Before I rest, I wanted to share this experience, and the revelation that bridged the gap between the preceding paragraphs. Somewhere between “she never cleaned out the garbage can three weeks ago” and “what a great lady, let’s watch some Friends and hit the hay,” I recalled an observation made in an old book. With my thoughts lingering on the saw-whet, my brain produced this statement:

Love does not keep a Life List of wrongs.

Listing is for birds, not for every little thing that you have ever found remotely bothersome about your partner. Unless your Life List of Injustices involves serious offenses with grave implications, it is far better kept unlisted. Why? Because just like in birding, every day is a clean slate, and a chance to make a new list – preferably one of happy things, like birds observed, or times your partner made you smile.

Despite having had a mildly standoffish morning, and a rocky start to our Maumee Bay adventure, Kristina was still there to give me her gloves when my hands were cold. She was there to tell me a corny joke when I grew weary. And perhaps most importantly of all, she broke the stony silence between us by asking, “so what color is this bird we’re looking for?”

That “we’re” is what helped me get over myself and my melodrama. She isn’t a birder; she wasn’t there to bird. Despite this, she inquired about the bird that we were looking for. Because even on the hard days, the long days, the emotionally exhausting days… We are a team. And we do much better as a team when we bury our little hatchets and focus on the adventure at hand.

When we dwell on past annoyances, we close our minds to the bright spots that appear all around us, in a  far more important time frame: the present. After all, I would argue that we can only really truly focus, with all of our energy and our emotions and our logic, on one thing at a time. So if we’re stewing over yesterday’s dirty coffee mug, how can we possibly hope to appreciate today’s corny joke?  If you’ve been keeping a mental Life List of Injustices, I encourage you to crumple and toss it, and start keeping a Life List of Happy Moments in its place. I promise you that growing that list is far more rewarding.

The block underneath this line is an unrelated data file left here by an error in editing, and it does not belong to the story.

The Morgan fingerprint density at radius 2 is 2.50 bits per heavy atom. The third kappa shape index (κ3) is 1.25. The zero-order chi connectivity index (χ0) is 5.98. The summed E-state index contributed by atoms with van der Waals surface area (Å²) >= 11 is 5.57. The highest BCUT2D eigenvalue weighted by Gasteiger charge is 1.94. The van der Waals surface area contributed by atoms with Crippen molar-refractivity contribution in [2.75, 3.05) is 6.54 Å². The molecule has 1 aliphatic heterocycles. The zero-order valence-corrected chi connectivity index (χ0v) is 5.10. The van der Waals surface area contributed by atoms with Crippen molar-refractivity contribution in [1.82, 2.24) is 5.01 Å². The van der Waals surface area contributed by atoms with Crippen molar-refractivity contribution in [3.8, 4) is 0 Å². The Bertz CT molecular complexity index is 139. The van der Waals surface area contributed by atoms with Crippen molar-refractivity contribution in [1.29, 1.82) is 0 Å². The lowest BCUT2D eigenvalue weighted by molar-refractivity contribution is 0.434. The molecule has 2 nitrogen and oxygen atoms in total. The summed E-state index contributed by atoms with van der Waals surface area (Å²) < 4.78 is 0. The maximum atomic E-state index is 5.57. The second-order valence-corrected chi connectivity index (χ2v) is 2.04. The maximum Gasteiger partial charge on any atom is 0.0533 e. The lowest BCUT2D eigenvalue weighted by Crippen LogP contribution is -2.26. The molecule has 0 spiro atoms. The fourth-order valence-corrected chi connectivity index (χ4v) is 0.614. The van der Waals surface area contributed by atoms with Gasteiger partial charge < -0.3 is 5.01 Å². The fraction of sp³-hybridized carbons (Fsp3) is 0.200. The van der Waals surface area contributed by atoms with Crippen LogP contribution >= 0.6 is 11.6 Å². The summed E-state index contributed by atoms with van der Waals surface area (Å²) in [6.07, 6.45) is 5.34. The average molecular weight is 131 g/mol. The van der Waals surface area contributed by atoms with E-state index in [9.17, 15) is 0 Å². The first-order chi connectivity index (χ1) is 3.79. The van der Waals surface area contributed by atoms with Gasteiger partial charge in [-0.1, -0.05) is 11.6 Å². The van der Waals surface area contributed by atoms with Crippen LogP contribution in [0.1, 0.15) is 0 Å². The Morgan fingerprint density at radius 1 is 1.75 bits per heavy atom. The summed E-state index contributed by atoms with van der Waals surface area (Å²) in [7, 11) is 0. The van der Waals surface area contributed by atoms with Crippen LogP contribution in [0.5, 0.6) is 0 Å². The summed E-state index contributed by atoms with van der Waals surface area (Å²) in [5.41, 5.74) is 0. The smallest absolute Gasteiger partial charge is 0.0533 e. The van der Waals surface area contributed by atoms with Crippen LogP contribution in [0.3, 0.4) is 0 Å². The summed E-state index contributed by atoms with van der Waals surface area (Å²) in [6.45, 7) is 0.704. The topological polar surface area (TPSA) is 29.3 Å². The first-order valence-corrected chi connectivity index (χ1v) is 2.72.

Kristina and Stella on a very frigid Maumee Bay State Park walk.

Kristina and Stella on a very frigid Maumee Bay State Park walk.

A brief technological aside.

Hello there, readers! I recently observed a discussion on methods of sharing locations. In this case, GPS coordinates were provided, while somebody requested a street address. I’m sure we can all agree that GPS coordinates are valuable in many contexts and street addresses are valuable in many others, and many people have no problem going beep boop boop BEEP! and converting between the two.

However, some people may not know how to utilize this information. Working at an IT help desk taught me a lot about this. Technology produces wonderful tools, but they can come with steep learning curves! A computer task that seems simplistic to many people may be nigh unsolvable to someone who isn’t so familiar with electronics.

As such, I thought it might be helpful to make a quick tutorial on how to tackle the challenge at hand: taking GPS coordinates, shoving them into the Magic Internet Machine, and making it spit out an address that we can easily navigate to. I took a couple screenshots and tried to make the captions as detailed as possible. If you still have questions, feel free to email me at Check out the photos below!